Pitiable Monsters

Several years ago I tried to package up one of my courses so it could be taught by a colleague who was stepping in at the last minute to cover a new section. I didn't want to add a lot of prep time to her already heavy workload, so I put the entire course into large three-ring binders: the exercises, discussion questions, handouts, photocopied journal articles, essay exams, the works. I also used those handy separators with the acetate tabs and carefully labeled each item.

Even so, I still had to write a long letter explaining the logic of the course, which took me forever and made me realize how much of the material existed in my own head. When I was done, the well-ordered course notebooks looked very neat and professional, but I couldn't help thinking that they were bound to be an incomprehensible mishmash to my colleague. Sure enough, they were. She politely thanked me for them and then did exactly what I would have done in her position: set the damned things aside and begin to find my own way through the material.

A lot people fail to realize how idiosyncratic teaching is. This isn't entirely surprising. You expect some administrators to think this way. You expect legislators, business people and even the general public to think this way too. They look at teaching as a job like any other, which means it can be analyzed to identify strategies that will make it optimally efficient and effective. The problem is that teaching isn't a science. You can't control the variables to get uniform results each time.

I remember one evening sitting next to a retired CEO of a large insurance company. Over the course of our dinner he explained that education was a business and needed to be run like one. In fact, he told me that everything was a business and needed to be run like one. I could see that he was unlikely to be swayed by the objections of lowly humanities professor, so I just nodded in fawning agreement at the poor man. I remember thinking later that if education is a business, it’s a really strange one. It’s a little like a health club. People are paying you to make them do things they really don't want to do.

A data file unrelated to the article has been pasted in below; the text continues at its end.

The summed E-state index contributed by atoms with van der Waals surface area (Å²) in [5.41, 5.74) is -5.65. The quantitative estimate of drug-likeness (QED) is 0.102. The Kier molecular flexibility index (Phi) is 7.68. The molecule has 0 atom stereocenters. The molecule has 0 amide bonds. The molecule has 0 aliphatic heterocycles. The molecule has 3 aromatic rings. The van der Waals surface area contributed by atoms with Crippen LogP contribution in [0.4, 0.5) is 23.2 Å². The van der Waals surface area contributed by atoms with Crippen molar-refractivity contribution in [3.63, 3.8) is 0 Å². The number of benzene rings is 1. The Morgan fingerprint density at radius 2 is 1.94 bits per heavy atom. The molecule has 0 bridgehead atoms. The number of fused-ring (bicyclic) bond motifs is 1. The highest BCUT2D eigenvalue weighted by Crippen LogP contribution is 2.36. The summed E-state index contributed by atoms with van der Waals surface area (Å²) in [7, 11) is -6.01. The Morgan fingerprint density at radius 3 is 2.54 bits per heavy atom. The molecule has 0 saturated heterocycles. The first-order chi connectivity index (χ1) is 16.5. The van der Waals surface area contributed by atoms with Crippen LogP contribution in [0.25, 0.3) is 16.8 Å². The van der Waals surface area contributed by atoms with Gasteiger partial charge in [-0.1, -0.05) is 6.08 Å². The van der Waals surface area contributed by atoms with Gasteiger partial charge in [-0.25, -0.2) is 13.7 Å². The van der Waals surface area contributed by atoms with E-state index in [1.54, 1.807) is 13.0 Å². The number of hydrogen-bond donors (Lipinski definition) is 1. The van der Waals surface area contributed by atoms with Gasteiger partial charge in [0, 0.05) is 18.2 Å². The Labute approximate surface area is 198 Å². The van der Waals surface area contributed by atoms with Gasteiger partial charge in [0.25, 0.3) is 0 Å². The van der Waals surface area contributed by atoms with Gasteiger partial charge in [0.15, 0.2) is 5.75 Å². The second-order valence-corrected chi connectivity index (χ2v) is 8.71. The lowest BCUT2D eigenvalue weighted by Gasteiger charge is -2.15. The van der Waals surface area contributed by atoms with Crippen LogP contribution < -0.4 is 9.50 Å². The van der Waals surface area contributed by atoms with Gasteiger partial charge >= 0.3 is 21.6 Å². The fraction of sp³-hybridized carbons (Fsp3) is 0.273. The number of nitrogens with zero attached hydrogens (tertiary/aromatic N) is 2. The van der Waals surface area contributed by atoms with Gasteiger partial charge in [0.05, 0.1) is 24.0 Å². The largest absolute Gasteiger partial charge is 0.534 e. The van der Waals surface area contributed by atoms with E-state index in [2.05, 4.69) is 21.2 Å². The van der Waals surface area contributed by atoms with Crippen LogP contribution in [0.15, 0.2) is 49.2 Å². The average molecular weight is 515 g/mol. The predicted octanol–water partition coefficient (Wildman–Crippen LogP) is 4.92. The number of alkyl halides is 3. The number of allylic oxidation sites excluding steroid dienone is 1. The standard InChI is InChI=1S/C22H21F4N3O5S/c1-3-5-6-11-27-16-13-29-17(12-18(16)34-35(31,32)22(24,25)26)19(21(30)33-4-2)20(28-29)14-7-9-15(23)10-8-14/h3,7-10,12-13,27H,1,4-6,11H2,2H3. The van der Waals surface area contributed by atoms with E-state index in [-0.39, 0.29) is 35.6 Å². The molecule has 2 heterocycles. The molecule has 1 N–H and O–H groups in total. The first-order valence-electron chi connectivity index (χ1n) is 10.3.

In the end, good teaching resists rationalization. Few people who have taught for long believe that a magic education bullet exists. The Oxford don and classicist Gilbert Highet wrote The Art of Teaching almost 60 years ago, but it's still worth reading. In it he lamented the desire to think of teaching as a science. He wrote,
Teaching involves emotions, which cannot be systematically appraised and employed, and human values, which are outside the grasp of science. A scientifically-brought up child would be a pitiable monster. A scientific friendship would be as cold as a chess problem. Scientific teaching, even of scientific subjects, will be inadequate as long as both teachers and students are human beings. Teaching is not like inducing a chemical reaction; it is much more like painting a picture or making a piece of music, or on a lower level like planting a garden or writing a friendly letter... You must realize that it cannot all be done by formulas, or you will spoil your work, and your pupils and yourself.
I still have a copy of my own three-ringed pitiable monster. It sits on the shelf in my office with a lot of other old stuff that I intend to toss out one of these days.


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